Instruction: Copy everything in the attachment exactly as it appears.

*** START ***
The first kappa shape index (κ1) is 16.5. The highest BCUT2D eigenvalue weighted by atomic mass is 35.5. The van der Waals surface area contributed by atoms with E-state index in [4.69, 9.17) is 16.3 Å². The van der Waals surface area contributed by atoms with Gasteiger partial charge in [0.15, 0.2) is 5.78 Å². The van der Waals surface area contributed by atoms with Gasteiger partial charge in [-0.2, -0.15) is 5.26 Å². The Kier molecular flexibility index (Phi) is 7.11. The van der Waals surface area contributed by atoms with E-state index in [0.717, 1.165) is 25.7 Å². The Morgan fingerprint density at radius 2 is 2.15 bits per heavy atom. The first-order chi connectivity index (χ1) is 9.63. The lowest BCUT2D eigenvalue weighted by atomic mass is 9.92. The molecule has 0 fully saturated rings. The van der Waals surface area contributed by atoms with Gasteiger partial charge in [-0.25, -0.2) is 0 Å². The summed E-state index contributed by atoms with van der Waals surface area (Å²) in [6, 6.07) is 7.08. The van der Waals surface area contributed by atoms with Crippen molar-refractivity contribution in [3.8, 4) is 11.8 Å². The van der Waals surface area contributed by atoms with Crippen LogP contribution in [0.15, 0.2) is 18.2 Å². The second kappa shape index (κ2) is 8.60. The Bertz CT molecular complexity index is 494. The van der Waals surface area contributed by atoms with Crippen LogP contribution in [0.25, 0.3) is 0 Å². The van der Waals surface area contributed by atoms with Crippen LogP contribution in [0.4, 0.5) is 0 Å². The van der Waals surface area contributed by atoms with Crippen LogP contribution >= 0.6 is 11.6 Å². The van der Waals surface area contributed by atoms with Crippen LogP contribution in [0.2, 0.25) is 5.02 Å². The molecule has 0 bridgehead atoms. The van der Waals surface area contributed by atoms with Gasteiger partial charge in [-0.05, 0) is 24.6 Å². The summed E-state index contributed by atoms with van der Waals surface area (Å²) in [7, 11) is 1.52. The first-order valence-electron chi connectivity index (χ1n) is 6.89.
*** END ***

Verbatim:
The first kappa shape index (κ1) is 16.5. The highest BCUT2D eigenvalue weighted by atomic mass is 35.5. The van der Waals surface area contributed by atoms with E-state index in [4.69, 9.17) is 16.3 Å². The van der Waals surface area contributed by atoms with Gasteiger partial charge in [0.15, 0.2) is 5.78 Å². The van der Waals surface area contributed by atoms with Gasteiger partial charge in [-0.2, -0.15) is 5.26 Å². The Kier molecular flexibility index (Phi) is 7.11. The van der Waals surface area contributed by atoms with E-state index in [0.717, 1.165) is 25.7 Å². The Morgan fingerprint density at radius 2 is 2.15 bits per heavy atom. The first-order chi connectivity index (χ1) is 9.63. The lowest BCUT2D eigenvalue weighted by atomic mass is 9.92. The molecule has 0 fully saturated rings. The van der Waals surface area contributed by atoms with Gasteiger partial charge in [-0.25, -0.2) is 0 Å². The summed E-state index contributed by atoms with van der Waals surface area (Å²) in [6, 6.07) is 7.08. The van der Waals surface area contributed by atoms with Crippen molar-refractivity contribution in [3.8, 4) is 11.8 Å². The van der Waals surface area contributed by atoms with Crippen LogP contribution in [0.15, 0.2) is 18.2 Å². The second kappa shape index (κ2) is 8.60. The Bertz CT molecular complexity index is 494. The van der Waals surface area contributed by atoms with Crippen LogP contribution in [0.25, 0.3) is 0 Å². The van der Waals surface area contributed by atoms with Crippen LogP contribution in [0.4, 0.5) is 0 Å². The van der Waals surface area contributed by atoms with Crippen LogP contribution >= 0.6 is 11.6 Å². The van der Waals surface area contributed by atoms with Crippen LogP contribution in [0.2, 0.25) is 5.02 Å². The molecule has 0 bridgehead atoms. The van der Waals surface area contributed by atoms with Gasteiger partial charge in [-0.05, 0) is 24.6 Å². The summed E-state index contributed by atoms with van der Waals surface area (Å²) in [7, 11) is 1.52. The first-order valence-electron chi connectivity index (χ1n) is 6.89.